It is like a “time capsule” of Maya life. The Izamal cenote contains offerings, ceramic pieces and ancient sculptures. It has another peculiarity. It is the Mayan cenote hidden for 2500 years.
Izamal is a tiny village in the Yucatan Peninsula. It is a few hours from Merida, the capital. It attracts international attention with its classic yellow houses. No one would imagine that, underneath this town, there would be an ancient sacred cenote.
Hidden under the convent
It was under the iconic convent of San Antonio de Padua. It is one of the most visited tourist attractions in Izamal. It appeared under the wide quarry arches that support the structure of the enclosure. There was the Mayan cenote hidden 2500 years ago.
Yucatan is rich in cenotes. There is a subway system that connects the entire peninsula. These natural ‘highways’ run beneath the surface hundreds of millions of years ago and were formed hundreds of millions of years ago. The Maya used them as places of worship and devotion, almost as if they were the maw of the underworld.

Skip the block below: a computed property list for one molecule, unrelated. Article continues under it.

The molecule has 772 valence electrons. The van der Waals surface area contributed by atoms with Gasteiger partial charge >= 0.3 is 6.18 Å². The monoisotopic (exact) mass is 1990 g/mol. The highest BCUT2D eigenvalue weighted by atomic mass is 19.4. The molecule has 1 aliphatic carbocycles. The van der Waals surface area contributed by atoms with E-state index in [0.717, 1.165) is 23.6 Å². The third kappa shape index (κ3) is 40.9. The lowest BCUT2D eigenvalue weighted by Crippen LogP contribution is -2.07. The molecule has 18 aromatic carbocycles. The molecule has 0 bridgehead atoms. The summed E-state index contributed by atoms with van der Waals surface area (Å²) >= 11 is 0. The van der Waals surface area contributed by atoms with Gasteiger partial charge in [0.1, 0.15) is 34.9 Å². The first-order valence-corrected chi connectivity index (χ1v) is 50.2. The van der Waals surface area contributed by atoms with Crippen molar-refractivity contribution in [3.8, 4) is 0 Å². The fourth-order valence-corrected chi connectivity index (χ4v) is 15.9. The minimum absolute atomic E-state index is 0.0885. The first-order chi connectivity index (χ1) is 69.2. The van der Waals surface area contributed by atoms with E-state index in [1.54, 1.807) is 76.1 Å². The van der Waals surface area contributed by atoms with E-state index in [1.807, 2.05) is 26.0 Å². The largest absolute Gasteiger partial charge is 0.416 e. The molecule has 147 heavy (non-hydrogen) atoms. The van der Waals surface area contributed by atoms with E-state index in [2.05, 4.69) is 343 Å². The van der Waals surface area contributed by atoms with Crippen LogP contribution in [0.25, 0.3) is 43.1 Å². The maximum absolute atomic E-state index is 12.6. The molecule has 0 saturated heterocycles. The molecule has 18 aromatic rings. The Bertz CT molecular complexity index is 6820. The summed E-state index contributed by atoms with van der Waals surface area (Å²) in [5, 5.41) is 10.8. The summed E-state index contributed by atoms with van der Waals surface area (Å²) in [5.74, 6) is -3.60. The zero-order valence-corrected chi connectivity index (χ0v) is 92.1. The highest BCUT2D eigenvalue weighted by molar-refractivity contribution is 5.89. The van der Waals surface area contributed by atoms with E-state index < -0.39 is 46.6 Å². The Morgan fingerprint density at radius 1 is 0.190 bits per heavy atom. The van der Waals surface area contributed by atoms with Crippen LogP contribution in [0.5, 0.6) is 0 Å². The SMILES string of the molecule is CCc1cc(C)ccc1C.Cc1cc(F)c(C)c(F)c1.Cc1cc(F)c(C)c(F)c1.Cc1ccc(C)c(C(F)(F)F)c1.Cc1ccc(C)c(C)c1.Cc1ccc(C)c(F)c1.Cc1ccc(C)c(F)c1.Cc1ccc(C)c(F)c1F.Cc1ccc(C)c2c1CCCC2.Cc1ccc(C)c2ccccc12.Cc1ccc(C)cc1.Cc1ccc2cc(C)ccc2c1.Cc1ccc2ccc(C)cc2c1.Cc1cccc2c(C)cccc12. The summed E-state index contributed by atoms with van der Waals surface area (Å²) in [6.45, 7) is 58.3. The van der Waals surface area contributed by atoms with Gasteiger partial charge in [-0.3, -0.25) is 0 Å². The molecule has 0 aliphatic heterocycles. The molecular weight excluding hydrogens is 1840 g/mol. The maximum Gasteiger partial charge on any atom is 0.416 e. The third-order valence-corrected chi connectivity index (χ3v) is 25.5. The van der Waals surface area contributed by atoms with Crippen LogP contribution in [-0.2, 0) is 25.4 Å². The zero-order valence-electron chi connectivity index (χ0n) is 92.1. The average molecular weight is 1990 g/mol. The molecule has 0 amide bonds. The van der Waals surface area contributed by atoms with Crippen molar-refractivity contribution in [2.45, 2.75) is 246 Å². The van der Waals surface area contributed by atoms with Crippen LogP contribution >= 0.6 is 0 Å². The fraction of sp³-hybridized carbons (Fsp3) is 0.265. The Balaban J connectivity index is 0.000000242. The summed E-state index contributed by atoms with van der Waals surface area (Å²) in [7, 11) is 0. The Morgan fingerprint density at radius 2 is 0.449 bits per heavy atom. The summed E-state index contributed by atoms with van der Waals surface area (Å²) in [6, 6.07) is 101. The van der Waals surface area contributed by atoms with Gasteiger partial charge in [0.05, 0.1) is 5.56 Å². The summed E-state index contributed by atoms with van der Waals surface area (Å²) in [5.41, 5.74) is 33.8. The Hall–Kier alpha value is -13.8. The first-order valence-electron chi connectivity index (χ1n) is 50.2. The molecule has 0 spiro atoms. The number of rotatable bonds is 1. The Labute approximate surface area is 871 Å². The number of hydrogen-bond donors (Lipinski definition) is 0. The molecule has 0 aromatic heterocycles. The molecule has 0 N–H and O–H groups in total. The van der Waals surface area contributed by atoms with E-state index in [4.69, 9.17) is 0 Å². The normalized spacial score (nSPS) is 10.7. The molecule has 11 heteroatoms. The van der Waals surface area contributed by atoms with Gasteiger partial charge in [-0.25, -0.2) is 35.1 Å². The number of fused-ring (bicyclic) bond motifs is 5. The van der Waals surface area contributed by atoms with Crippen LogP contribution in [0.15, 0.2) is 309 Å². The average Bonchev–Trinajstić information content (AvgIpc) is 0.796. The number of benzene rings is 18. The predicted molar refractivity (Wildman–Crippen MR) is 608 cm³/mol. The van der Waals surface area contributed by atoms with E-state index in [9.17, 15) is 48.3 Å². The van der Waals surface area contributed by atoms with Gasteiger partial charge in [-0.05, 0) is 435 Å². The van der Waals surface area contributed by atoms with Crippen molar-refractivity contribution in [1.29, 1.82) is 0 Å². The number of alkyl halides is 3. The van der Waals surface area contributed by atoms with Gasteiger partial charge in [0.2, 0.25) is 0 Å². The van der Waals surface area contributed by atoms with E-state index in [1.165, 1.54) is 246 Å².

When the Spanish encountered the cosmogonic and religious development of the Maya, they immediately branded it as idolatry. On the ancient sacred space that represented the cenote of Izamal, they erected a convent. Thus, the ancient Maya knowledge sank into the depths of the water. Literally. Centuries later, the convent of San Antonio de Padua was listed as a World Heritage Site by UNESCO.
Archaeologists from the National Institute of Anthropology and History (INAH) were investigating Maya life during colonial times. It was then that they found this cenote in Izamal.
It seems that the Spaniards threw several of the “idolatry” objects into the Izamal cenote. They sought to impose a new religious narrative on the region. However, with the INAH excavations, some of these ancient pieces have been recovered.
Among them, there are offerings, sculptures, ceramic pieces, organic remains and others. Some of these objects are as old as the Formative Period, between 750 and 200 AD. This helps to better understand the evangelization process in the area. For this reason, scientists consider this cenote in Izamal to be a “time capsule”.